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Scholars Test Web Alternative to Peer Review

Patricia Cohen, New York Times
For professors, publishing in elite journals is an unavoidable part of university life. The grueling process of subjecting work to the up-or-down judgment of credentialed scholarly peers has been a cornerstone of academic culture since at least the mid-20th century.

Now some humanities scholars have begun to challenge the monopoly that peer review has on admission to career-making journals and, as a consequence, to the charmed circle of tenured academe. They argue that in an era of digital media there is a better way to assess the quality of work. Instead of relying on a few experts selected by leading publications, they advocate using the Internet to expose scholarly thinking to the swift collective judgment of a much broader interested audience.

… Mixing traditional and new methods, [the prestigious 60-year-old Shakespeare Quarterly] posted online four essays not yet accepted for publication, and a core group of experts — what Ms. Rowe called “our crowd sourcing” — were invited to post their signed comments on the Web site MediaCommons, a scholarly digital network.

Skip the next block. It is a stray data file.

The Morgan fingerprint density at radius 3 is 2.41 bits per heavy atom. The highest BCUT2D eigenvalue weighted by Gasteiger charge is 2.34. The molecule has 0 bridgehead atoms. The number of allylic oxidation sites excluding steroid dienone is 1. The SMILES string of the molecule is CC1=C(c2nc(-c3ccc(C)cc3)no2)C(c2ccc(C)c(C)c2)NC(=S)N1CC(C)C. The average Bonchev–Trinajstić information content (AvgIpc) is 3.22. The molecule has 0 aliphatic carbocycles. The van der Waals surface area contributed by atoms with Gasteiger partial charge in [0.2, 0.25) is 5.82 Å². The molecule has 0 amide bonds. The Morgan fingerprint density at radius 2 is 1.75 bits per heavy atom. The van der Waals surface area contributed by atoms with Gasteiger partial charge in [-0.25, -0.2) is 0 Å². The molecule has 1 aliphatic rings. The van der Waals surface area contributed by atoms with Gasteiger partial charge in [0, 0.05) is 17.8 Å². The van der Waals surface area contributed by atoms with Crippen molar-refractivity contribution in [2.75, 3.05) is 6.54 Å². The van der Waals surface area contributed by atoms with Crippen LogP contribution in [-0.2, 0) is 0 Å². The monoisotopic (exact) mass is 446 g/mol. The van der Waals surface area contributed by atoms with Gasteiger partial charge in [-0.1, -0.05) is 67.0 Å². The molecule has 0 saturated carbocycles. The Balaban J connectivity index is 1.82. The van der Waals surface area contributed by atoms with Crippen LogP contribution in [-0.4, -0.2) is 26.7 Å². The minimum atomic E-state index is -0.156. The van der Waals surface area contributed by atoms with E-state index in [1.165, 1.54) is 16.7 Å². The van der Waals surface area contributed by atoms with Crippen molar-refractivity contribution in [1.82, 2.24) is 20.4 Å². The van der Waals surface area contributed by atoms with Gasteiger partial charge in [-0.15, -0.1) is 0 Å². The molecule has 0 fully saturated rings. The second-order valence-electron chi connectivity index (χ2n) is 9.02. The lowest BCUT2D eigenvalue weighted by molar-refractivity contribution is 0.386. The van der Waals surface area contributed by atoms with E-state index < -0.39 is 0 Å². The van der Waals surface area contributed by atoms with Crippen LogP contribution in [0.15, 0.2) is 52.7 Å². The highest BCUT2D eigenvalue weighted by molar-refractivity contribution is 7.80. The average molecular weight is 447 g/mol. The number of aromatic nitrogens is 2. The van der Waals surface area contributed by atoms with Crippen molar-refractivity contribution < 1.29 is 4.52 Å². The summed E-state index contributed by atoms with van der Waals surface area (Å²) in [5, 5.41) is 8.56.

… Today a small vanguard of digitally adept scholars is rethinking how knowledge is understood and judged by inviting online readers to comment on books in progress, compiling journals from blog posts and sometimes successfully petitioning their universities to grant promotions and tenure on the basis of non-peer-reviewed projects.
(23 August 2010)

Facebook faces campaign to switch to renewable energy

John Vidal, Guardian
Social networking site under fire over intention to run giant new data centre mainly on coal-powered electricity